Narcolepsy is a sleep disorder in which an individual frequently experiences an overwhelming urge to sleep during the day; they may fall asleep involuntarily or seemingly without warning. In some cases, the individual may also experience cataplexy—a sudden onset of muscle weakness that may cause them to collapse to the ground—or vivid hallucinations during or after an episode. Narcolepsy is a neurological disorder that is usually lifelong; it typically begins in childhood or young adulthood, though it is possible for it to onset later in life. (For more on the symptoms of narcolepsy, see our Diagnosis Dictionary.)
How common is narcolepsy?
According to the NIH, it is estimated that 135,000 to 200,000 Americans have narcolepsy, indicating a rate of less than .01 percent. However, they caution that the disorder is likely underdiagnosed.
How is narcolepsy usually treated?
Narcolepsy has been shown to respond to certain stimulant medications, such as methylphenidate or amphetamine, as well as some antidepressants (such as SSRIs) that may reduce daytime drowsiness. Lifestyle changes such as increased exercise, scheduled naps, and avoiding caffeine and alcohol have also had positive effects for many sufferers.
What causes narcolepsy?
The exact cause of narcolepsy remains unknown. It’s likely that the disorder has some genetic component, as some people with narcolepsy report a family history of the disorder. Other potential causes include brain injuries—particularly those that affect the parts of the brain that regulate sleep—as well as autoimmune disorders. Evidence suggests that narcolepsy may be tied to low levels of neuropeptides, molecules that help neurons in the brain communicate with one another.
How can I cure narcolepsy?
There is no known cure for narcolepsy. However, treatment can reduce daytime drowsiness, control cataplexy, and improve quality of life for those affected.
Sexsomnia is a type of non-REM parasomnia, a sleep disorder that triggers involuntary behavior—in this case, sexual activity—that occurs during non-REM stages of sleep. Symptoms of sexsomnia may include masturbating, fondling, or even engaging in intercourse with bed partners while asleep. Though the individual may have their eyes open, and may speak or make noises, they will typically appear vacant, "glassy-eyed," or unresponsive.
In non-REM parasomnias, the areas of the brain that are responsible for memory formation remain asleep, while regions controlling movement awaken; thus, the individual will typically not recall engaging in the sex acts upon awakening. In some cases, sexsomnia has been used as a criminal defense for individuals accused of raping unwilling partners.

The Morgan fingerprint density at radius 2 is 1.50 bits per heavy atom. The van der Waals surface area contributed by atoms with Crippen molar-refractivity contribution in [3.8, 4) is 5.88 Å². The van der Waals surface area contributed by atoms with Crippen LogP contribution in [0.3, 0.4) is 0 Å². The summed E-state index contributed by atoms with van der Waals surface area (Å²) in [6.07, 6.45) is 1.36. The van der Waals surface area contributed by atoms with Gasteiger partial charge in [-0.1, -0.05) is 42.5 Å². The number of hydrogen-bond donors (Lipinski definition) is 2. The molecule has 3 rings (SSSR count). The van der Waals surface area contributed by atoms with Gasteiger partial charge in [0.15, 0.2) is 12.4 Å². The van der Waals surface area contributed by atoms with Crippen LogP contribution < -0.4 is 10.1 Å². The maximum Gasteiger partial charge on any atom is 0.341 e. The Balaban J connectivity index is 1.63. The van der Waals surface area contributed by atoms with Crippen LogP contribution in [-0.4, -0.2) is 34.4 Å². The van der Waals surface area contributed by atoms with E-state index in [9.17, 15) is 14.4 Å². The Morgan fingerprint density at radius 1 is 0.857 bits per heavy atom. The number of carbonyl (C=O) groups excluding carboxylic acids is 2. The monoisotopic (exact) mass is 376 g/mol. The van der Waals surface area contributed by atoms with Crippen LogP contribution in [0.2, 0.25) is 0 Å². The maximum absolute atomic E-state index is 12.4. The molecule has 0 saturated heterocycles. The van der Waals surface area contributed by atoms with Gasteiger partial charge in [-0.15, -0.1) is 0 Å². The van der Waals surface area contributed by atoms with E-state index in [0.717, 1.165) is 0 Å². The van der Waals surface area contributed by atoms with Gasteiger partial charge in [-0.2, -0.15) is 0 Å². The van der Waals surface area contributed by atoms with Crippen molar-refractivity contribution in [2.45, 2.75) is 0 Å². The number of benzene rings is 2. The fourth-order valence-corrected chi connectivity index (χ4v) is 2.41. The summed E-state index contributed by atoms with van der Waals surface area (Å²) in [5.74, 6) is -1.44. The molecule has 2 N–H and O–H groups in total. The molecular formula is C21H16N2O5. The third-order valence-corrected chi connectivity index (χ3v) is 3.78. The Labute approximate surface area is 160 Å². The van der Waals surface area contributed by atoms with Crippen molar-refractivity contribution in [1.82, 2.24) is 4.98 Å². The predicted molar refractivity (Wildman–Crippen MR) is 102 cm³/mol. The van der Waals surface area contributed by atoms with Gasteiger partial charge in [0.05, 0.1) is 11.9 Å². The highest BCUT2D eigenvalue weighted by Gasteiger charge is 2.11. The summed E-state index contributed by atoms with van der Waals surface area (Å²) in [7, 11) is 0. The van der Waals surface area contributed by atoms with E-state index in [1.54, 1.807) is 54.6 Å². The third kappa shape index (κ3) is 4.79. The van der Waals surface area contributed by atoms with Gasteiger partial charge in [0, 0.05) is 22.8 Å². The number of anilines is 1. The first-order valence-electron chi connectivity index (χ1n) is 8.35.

How do I know if I have sexsomnia?
Many people with sexsomnia are unaware of their own behaviors, as they often have no memory of them in the morning. However, bed partners or others who live with the individual may complain of nighttime sexual behavior or unwanted sexual advances; individuals whose partners or housemates report such behavior should seek an evaluation by their doctor. Having a family history of sexsomnia may also increase the risk of having the disorder; concerned individuals with such a history may benefit from discussing potential warning signs with their doctor.
How common is sexsomnia?
Because so many individuals with sexsomnia are unaware that they have it, the exact prevalence is unknown.
Less Common Disorders
Beyond the disorders listed above, there remain several sleep disorders that are documented in research but that appear to be significantly rarer overall, or to occur primarily in very specific subsets of the population. These disorders vary widely in the amount of disturbance they cause to an individual’s life; in very rare cases, they may be fatal.
What are examples of rare sleep disorders?
Examples of rare sleep disorders include Kleine-Levin Syndrome (also known as Sleeping Beauty Syndrome), fatal familial insomnia, REM sleep behavior disorder, and idiopathic hypersomnia.
What is Sleeping Beauty Syndrome?
Sleeping Beauty Syndrome is a colloquial name given to Kleine-Levin Syndrome, an extremely rare sleep disorder categorized by periods of excessive sleep; during an episode, patients may spend between 15 and 21 hours a day asleep. In periods of wakefulness, they may demonstrate out-of-character behaviors such as changes in mood, overeating, hypersexuality (particularly in male patients), and/or a regression to childlike behaviors. Episodes tend to last a few days to a few weeks; outside of episodes, the patient behaves and sleeps normally. The cause is currently unknown, and treatment is difficult; in many cases, the disorder seems to resolve spontaneously, though episodes can recur over a period of months or years.
What is REM sleep behavior disorder?
Rapid eye movement (REM) sleep behavior disorder is a relatively rare sleep disorder in which individuals act out their dreams while sleeping. This typically involves vocalizations (screaming, shouting, or cursing) and movements such as running, punching, or kicking. It affects less than .5 percent of the general population, but is more common in older adults or those with Parkinson’s Disease or certain kinds of dementia. (For more on REM sleep behavior disorder, see our Diagnosis Dictionary.)